shock treatment

                      Hello Christer. Personally, I cannot read the letter without a bit of suppressed laughter. The talk of cannibalism, ostensibly for shock value, evokes images of the 12 year old who is learning to use bad language to disconcert his elders.

                      Cheers.
                      LC

                      Comment


                      • #12
                        Originally posted by Lynn Cates View Post
                        Hello Christer. Personally, I cannot read the letter without a bit of suppressed laughter. The talk of cannibalism, ostensibly for shock value, evokes images of the 12 year old who is learning to use bad language to disconcert his elders.
                        Couldn't agree more, Lynn. There's at least one other example of this type of adolescent "shock" letter that springs to mind, the one that goes: "I am still knocking about down Whitechapel. I mean to put to death all the dirty old ores because I have the pox and cannot piss... I shall send you the kidney and c**t"

                        ...amongst other obscenities. If you're looking for "passion" in a Ripper missive, this one beats the Lusk Letter hands-down.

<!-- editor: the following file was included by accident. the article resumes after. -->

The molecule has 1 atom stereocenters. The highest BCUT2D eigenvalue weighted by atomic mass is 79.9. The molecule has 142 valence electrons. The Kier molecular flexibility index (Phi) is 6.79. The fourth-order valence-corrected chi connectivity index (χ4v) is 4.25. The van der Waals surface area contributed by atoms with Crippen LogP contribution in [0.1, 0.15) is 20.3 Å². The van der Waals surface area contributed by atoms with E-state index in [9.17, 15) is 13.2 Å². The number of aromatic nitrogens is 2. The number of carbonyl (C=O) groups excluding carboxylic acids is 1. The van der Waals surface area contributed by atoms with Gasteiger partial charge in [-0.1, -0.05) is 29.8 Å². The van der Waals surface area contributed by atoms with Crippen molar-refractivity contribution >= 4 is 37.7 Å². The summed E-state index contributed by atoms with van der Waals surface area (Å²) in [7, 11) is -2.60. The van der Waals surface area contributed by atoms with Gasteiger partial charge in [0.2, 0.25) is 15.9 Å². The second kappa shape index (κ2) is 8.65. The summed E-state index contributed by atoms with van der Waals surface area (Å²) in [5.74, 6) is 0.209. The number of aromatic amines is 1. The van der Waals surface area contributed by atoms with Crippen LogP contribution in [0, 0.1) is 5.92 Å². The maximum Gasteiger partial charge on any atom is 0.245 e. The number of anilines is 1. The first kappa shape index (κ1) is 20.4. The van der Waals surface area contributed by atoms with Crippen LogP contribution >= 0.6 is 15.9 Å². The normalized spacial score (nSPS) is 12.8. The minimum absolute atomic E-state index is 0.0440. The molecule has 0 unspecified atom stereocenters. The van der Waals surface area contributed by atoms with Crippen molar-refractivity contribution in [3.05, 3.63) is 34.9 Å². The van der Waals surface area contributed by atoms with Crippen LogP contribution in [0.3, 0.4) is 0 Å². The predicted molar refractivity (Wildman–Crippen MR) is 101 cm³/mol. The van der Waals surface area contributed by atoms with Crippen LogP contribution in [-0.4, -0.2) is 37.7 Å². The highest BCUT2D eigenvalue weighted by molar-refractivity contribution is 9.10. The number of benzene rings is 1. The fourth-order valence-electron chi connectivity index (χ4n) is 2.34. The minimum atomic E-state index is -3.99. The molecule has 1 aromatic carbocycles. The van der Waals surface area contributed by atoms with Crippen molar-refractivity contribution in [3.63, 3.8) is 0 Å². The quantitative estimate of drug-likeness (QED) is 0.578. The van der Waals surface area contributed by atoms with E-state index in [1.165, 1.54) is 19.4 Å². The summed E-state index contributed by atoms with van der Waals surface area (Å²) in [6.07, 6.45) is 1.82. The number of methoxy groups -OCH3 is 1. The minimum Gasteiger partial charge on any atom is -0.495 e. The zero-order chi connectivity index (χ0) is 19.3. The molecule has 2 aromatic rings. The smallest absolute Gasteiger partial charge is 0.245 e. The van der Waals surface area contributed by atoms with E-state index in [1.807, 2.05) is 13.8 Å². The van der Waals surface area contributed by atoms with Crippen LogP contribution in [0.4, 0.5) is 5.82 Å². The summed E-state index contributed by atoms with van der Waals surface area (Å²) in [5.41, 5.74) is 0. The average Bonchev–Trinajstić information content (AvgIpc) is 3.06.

Kind regards, Sam Flynn

                        "Suche Nullen"
                        (F. Nietzsche)

                        Comment


                        • #13
                          obscene

                          Hello Gareth. Thanks.

                          I think I remember that letter as one of two laced with obscenities. (The other involved the Queen--if I recall properly.)

                          I am reminded of a passage from "To Kill a Mockingbird" in which "Scout,"
                          whilst learning to swear, announces at table, "Pass me the damn ham." (heh-heh)

                          Cheers.
                          LC

                          Comment


                          • #14
                            Originally posted by Lynn Cates View Post
                            I think I remember that letter as one of two laced with obscenities. (The other involved the Queen--if I recall properly.)
                            It's the same one, Lynn. The "Knocking About" letter's author goes on to claim he'd done unspeakable things with Queen Victoria's arse... and he didn't mean Prince Albert Victor
                            Kind regards, Sam Flynn

                            "Suche Nullen"
                            (F. Nietzsche)

                            Comment


                            • #15
                              oops

                              Hello Gareth. Thanks.

                              Yes, that's right. I'd forgotten all the other jargon.

                              None of this, however, should be taken very seriously--in my humble opinion.

                              Cheers.
                              LC

                              Comment